Comparison of Three Protocols to Preserve Leptospira spp. in Cat Urine for Efficient DNA Extraction and PCR Amplification

Carolina Trochmann Cordeiro, Jéssica Damiana Marinho Valente, Leonardo Gaspareto dos Santos, Rafael Felipe da Costa Vieira, Thálitha Samih Wischral Jayme Vieira, Simone Tostes de Oliveira Stedile

Abstract


Background: The pathogenic leptospira infection in mammalian species can cause a range of acute or chronic manifestations and may result in a carrier state. Previous studies have suggested that cats were resistant to acute leptospirosis however, the description of some clinical cases suggests that Leptospira spp. may also be pathogenic to this species. Recent studies have shown that leptospires may be shed in the urine of infected cats. Endogenous substances present in urine may inhibit PCR and allow leptospires to evade detection. This study aims to compare three protocols for sample processing to optimize the detection of pathogenic leptospires in cat urine.

Materials, Methods & Results: Three protocols to optimize the detection of pathogenic leptospires in cat urine were tested. Aliquots of standard concentration of L interrogans serovar Canicola culture were added to urine samples to achieve concentrations of 1×105 to 1×102 leptospires/mL for each protocol. In protocols A and B the urine was neutralized by the addition of phosphate-buffered saline (PBS), pH 7.4, in a proportion of 1 PBS: 2.5 urine (v/v). In protocol A, PBS was added to neutralize the urine pH for the leptospiral organisms immediately after addition of leptospires. In protocol B, PBS was added just before DNA extraction. In protocol C, no PBS was added. DNA extraction was performed at 4, 24 and 48 h after addition of the leptospires using a modified protocol. Samples were incubated at 37ºC for 10 min. Samples were then centrifuged (850 g) for 15 min, at 25ºC. The supernatants were transferred to another tube, and the pellets were discarded. The supernatants were centrifuged (16060 g) for 20 min at 4ºC. The supernatants were then discarded, and the pellets resuspended and washed with 1000 µL of PBS. All the samples were centrifuged at 16060 g for an additional 20 min at 25ºC. The supernatants were discarded and the pellets were resuspended in 100 µL of PBS and incubated at 94ºC for 10 min. DNA was stored at -20ºC until the molecular analysis. The PCR detection limit was evaluated. In samples from protocol A, leptospires were detected in concentrations up to 1×103 (4 h) and 1×104 (24 and 48 h). In protocol C, leptospires were detected in concentrations up to 1×104 (4 h) and 1×105 (24 and 48 h). No leptospiral DNA was detected in samples from protocol B.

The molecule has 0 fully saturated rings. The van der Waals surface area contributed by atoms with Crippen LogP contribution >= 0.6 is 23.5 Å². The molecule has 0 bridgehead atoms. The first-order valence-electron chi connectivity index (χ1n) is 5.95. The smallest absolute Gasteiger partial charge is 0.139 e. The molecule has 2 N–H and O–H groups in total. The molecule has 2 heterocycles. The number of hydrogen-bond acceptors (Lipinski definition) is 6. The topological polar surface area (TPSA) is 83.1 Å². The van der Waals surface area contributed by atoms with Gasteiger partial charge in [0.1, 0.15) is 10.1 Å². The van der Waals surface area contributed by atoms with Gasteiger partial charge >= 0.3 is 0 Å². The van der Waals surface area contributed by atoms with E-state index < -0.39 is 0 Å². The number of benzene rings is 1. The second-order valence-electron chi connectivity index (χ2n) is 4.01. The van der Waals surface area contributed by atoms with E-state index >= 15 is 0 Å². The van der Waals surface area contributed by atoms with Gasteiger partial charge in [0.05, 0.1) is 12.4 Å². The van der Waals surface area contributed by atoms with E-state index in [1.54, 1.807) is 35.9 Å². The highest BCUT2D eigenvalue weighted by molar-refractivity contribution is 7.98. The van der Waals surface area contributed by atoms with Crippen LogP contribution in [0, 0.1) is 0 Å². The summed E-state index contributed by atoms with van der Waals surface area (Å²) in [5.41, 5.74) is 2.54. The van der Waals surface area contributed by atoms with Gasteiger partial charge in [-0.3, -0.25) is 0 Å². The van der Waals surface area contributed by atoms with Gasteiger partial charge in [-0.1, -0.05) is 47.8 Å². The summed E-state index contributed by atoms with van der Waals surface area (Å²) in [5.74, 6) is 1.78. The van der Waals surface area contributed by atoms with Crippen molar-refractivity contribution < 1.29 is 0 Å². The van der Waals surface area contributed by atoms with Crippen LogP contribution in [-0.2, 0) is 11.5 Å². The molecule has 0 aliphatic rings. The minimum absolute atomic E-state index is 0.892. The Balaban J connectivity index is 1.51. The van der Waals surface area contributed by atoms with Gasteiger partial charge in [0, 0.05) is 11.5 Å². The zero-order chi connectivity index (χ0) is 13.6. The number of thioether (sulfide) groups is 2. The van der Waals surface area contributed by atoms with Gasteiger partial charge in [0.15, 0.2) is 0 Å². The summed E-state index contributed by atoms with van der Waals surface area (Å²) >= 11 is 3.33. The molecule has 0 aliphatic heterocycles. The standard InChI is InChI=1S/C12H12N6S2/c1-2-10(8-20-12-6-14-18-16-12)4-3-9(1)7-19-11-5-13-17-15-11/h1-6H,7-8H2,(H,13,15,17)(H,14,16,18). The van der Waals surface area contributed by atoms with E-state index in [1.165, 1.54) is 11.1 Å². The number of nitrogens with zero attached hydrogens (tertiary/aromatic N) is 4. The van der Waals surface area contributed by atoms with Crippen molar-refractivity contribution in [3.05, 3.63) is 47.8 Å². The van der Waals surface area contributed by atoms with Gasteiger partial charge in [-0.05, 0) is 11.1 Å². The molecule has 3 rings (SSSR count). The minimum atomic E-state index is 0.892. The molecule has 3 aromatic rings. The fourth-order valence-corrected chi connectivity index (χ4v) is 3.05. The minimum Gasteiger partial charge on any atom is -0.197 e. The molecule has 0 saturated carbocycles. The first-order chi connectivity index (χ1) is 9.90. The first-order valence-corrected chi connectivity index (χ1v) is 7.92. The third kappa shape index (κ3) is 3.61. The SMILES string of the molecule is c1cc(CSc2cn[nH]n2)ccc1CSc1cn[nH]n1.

Discussion:   Leptospires are sensitive to acid conditions, at pH 6.8 or lower and the urine pH of cats may vary from 5 to 7. In the present study, we found best results for DNA amplification with the addition of PBS immediately after urine collection (protocol A). Previous studies have shown the importance of neutralizing urine samples immediately after collection to avoid loss of bacterial DNA during the extraction process. However, protocols B and C may be an alternative in clinical practice, when PBS cannot be added immediately after collection. The delay after urine collection before DNA extraction is one more factor that may interfere with the PCR sensitivity. This was observed in the samples from protocol A, because although these samples were neutralized immediately, there was a 10-fold decrease in the detection limit of the test at 24 and 48 h. Leptospires rapidly lose their integrity in urine and the detection limit declines considerably over time, so prompt extraction is essential. These results show that the in-house method of preserving cat urine is useful to maintain the viability of leptospiral DNA extraction. In addition, this study highlights the importance of neutralizing urine samples immediately after collection and the need for prompt DNA extraction to improve PCR detection limit. However, if PBS cannot be added to the collected sample immediately, it is better to process the sample without PBS and extract DNA as soon as possible to minimize the risk of false-negative results.